Pakistan issues postage stamps ‘commemorating’ Burhan Wani as ‘freedom icon
New Delhi: Needling India on Kashmir issue again, Pakistan released 20 “commemorative” postage stamps which portray slain militant as “victims of atrocities by Indian troops in Kashmir”. According to a report by TOI, Islamabad released these stamps to highlight the plight of Kashmiris who are fighting against “the Indian oppression”. The stamps were issued on ‘Kashmir Martyrs Day’ by Pakistan’s Philately Bureau.
One of the stamps shows terrorist Burhan Wani – who was killed in an encounter by the security forces along with two of his associates in Anantnag district in July 2016 – as freedom icon.
The series of 20 postal stamps are up for sale on e-Bay and few online trading sites. While the stamps are available on e-bay for USD 6.99 (approximately Rs 500), in Pakistan they are sold at Rs 8 (local currency) per piece, ToI reported.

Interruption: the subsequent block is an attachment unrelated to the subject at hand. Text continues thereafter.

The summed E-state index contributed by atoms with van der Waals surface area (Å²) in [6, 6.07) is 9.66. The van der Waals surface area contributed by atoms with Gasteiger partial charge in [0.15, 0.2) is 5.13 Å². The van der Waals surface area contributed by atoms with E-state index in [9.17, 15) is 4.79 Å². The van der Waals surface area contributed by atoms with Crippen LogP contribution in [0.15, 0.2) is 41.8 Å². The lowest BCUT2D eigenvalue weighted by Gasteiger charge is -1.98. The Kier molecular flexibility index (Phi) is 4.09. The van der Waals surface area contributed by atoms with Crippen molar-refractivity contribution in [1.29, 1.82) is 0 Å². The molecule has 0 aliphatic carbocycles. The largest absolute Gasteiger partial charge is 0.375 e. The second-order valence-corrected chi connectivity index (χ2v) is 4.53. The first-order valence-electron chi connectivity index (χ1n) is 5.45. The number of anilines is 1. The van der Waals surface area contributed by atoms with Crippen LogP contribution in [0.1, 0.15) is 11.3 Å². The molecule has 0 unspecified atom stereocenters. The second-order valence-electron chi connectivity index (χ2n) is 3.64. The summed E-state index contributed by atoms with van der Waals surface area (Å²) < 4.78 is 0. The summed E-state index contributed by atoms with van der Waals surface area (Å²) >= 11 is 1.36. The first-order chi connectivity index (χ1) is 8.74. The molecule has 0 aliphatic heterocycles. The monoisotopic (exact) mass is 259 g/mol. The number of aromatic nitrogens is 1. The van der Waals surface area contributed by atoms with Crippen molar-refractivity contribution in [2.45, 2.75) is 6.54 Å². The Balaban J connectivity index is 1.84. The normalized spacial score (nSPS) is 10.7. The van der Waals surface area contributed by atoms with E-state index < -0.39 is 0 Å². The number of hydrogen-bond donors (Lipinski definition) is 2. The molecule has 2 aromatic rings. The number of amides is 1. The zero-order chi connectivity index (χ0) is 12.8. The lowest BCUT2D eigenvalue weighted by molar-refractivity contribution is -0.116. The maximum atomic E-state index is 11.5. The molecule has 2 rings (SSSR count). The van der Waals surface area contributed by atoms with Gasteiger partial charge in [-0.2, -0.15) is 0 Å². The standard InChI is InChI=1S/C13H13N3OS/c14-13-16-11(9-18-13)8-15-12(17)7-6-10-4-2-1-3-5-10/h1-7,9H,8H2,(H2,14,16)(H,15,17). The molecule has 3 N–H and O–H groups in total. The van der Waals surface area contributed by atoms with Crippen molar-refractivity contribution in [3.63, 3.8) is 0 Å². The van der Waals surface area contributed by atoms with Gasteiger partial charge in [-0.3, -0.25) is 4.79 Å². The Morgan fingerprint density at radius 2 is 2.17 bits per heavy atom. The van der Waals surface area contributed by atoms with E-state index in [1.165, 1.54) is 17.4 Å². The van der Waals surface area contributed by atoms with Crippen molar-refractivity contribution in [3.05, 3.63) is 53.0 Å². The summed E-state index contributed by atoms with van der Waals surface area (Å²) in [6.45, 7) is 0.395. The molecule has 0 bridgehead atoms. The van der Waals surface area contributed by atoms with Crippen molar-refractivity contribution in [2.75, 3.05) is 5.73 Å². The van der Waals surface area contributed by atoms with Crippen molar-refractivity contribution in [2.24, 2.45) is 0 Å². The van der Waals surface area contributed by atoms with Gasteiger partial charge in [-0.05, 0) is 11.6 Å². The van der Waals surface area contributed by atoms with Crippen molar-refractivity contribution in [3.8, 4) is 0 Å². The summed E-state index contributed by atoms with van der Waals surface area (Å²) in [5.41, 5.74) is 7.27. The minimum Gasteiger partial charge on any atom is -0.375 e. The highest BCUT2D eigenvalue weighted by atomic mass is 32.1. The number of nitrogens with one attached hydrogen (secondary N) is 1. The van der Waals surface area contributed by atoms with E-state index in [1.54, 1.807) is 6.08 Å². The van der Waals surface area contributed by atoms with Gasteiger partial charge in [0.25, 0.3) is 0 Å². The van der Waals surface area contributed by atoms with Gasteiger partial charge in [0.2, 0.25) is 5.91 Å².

Speaking on the issue, Congress spokesperson Manish Tewari said that Pakistan releasing Burhan Wani stamps is not only a provocation but it’s also an assault on the sovereignty of the country.
“Mutilating the jawan, stamp of ‘terrorist’ Burhan Wani and then asking for talks. Pakistan feels it can get away with it because there is no coherence in the Indian Government. The foreign policy of this government has been an absolute unmitigated disaster,” he added.
However, philatelists in India have expressed disappointment over this release. “It is nothing but an attempt by the neighbouring country to malign our country’s image. I am a philatelist for more than two decades, but I have never come across such stamps that are a distortion of facts. The postal departments issue commemoration stamps to popularise their culture and uniqueness, but this is in poor taste,” philatelist C Tamilvannan told TOI.
Pakistan’s new Prime Minister Imran Khan has written a letter to his Indian counterpart, Narendra Modi, seeking to re-start the bilateral talks on key issues “challenging the relationship” including on terrorism and Kashmir, an offer which was today accepted by the Indian government.